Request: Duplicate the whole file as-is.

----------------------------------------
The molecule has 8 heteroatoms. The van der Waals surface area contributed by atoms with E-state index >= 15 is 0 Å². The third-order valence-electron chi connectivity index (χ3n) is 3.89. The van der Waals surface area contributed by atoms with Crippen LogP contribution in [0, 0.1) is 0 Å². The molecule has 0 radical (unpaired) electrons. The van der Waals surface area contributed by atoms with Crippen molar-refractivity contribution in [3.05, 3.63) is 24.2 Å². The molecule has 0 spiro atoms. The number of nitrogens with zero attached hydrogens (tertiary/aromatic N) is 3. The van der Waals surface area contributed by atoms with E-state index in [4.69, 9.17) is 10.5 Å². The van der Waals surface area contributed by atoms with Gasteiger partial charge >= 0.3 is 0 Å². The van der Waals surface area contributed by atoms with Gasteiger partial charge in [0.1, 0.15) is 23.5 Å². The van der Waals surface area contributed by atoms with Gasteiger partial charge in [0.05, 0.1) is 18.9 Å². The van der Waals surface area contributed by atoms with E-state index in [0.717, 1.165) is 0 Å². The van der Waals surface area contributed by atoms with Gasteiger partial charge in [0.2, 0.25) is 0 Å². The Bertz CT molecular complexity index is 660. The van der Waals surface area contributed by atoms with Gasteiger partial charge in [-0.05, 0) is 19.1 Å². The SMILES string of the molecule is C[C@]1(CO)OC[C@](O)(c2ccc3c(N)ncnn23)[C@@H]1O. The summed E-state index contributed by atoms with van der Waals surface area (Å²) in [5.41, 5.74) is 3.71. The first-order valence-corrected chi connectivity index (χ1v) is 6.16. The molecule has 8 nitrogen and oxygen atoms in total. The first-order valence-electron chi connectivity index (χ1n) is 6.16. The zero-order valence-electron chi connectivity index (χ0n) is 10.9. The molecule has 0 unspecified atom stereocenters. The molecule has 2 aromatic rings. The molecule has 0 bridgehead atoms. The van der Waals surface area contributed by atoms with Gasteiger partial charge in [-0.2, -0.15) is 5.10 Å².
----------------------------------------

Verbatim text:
The molecule has 8 heteroatoms. The van der Waals surface area contributed by atoms with E-state index >= 15 is 0 Å². The third-order valence-electron chi connectivity index (χ3n) is 3.89. The van der Waals surface area contributed by atoms with Crippen LogP contribution in [0, 0.1) is 0 Å². The molecule has 0 radical (unpaired) electrons. The van der Waals surface area contributed by atoms with Crippen molar-refractivity contribution in [3.05, 3.63) is 24.2 Å². The molecule has 0 spiro atoms. The number of nitrogens with zero attached hydrogens (tertiary/aromatic N) is 3. The van der Waals surface area contributed by atoms with E-state index in [4.69, 9.17) is 10.5 Å². The van der Waals surface area contributed by atoms with Gasteiger partial charge >= 0.3 is 0 Å². The van der Waals surface area contributed by atoms with Gasteiger partial charge in [0.1, 0.15) is 23.5 Å². The van der Waals surface area contributed by atoms with Gasteiger partial charge in [0.05, 0.1) is 18.9 Å². The van der Waals surface area contributed by atoms with E-state index in [0.717, 1.165) is 0 Å². The van der Waals surface area contributed by atoms with Gasteiger partial charge in [0.2, 0.25) is 0 Å². The Bertz CT molecular complexity index is 660. The van der Waals surface area contributed by atoms with Gasteiger partial charge in [-0.05, 0) is 19.1 Å². The SMILES string of the molecule is C[C@]1(CO)OC[C@](O)(c2ccc3c(N)ncnn23)[C@@H]1O. The summed E-state index contributed by atoms with van der Waals surface area (Å²) in [5.41, 5.74) is 3.71. The first-order valence-corrected chi connectivity index (χ1v) is 6.16. The molecule has 8 nitrogen and oxygen atoms in total. The first-order valence-electron chi connectivity index (χ1n) is 6.16. The zero-order valence-electron chi connectivity index (χ0n) is 10.9. The molecule has 0 unspecified atom stereocenters. The molecule has 2 aromatic rings. The molecule has 0 bridgehead atoms. The van der Waals surface area contributed by atoms with Gasteiger partial charge in [-0.2, -0.15) is 5.10 Å².